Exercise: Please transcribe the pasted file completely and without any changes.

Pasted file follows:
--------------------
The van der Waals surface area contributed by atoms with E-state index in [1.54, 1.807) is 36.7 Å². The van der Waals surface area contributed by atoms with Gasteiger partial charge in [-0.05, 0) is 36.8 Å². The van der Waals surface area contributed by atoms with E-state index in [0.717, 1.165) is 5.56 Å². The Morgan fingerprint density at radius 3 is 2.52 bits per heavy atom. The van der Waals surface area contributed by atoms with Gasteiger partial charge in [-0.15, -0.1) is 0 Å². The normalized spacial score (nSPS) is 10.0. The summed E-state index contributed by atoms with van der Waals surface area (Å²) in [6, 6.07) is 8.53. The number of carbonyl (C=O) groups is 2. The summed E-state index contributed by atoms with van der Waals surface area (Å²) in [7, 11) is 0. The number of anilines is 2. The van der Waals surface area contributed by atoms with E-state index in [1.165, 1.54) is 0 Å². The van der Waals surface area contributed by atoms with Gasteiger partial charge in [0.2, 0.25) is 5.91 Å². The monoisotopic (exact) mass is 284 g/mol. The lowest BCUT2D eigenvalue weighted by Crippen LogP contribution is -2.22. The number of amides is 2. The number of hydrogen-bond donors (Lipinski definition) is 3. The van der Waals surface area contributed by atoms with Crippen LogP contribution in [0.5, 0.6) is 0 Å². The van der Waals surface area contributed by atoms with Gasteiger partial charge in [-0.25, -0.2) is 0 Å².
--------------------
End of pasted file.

The van der Waals surface area contributed by atoms with E-state index in [1.54, 1.807) is 36.7 Å². The van der Waals surface area contributed by atoms with Gasteiger partial charge in [-0.05, 0) is 36.8 Å². The van der Waals surface area contributed by atoms with E-state index in [0.717, 1.165) is 5.56 Å². The Morgan fingerprint density at radius 3 is 2.52 bits per heavy atom. The van der Waals surface area contributed by atoms with Gasteiger partial charge in [-0.15, -0.1) is 0 Å². The normalized spacial score (nSPS) is 10.0. The summed E-state index contributed by atoms with van der Waals surface area (Å²) in [6, 6.07) is 8.53. The number of carbonyl (C=O) groups is 2. The summed E-state index contributed by atoms with van der Waals surface area (Å²) in [7, 11) is 0. The number of anilines is 2. The van der Waals surface area contributed by atoms with E-state index in [1.165, 1.54) is 0 Å². The van der Waals surface area contributed by atoms with Gasteiger partial charge in [0.2, 0.25) is 5.91 Å². The monoisotopic (exact) mass is 284 g/mol. The lowest BCUT2D eigenvalue weighted by Crippen LogP contribution is -2.22. The number of amides is 2. The number of hydrogen-bond donors (Lipinski definition) is 3. The van der Waals surface area contributed by atoms with Crippen LogP contribution in [0.5, 0.6) is 0 Å². The van der Waals surface area contributed by atoms with Gasteiger partial charge in [-0.25, -0.2) is 0 Å².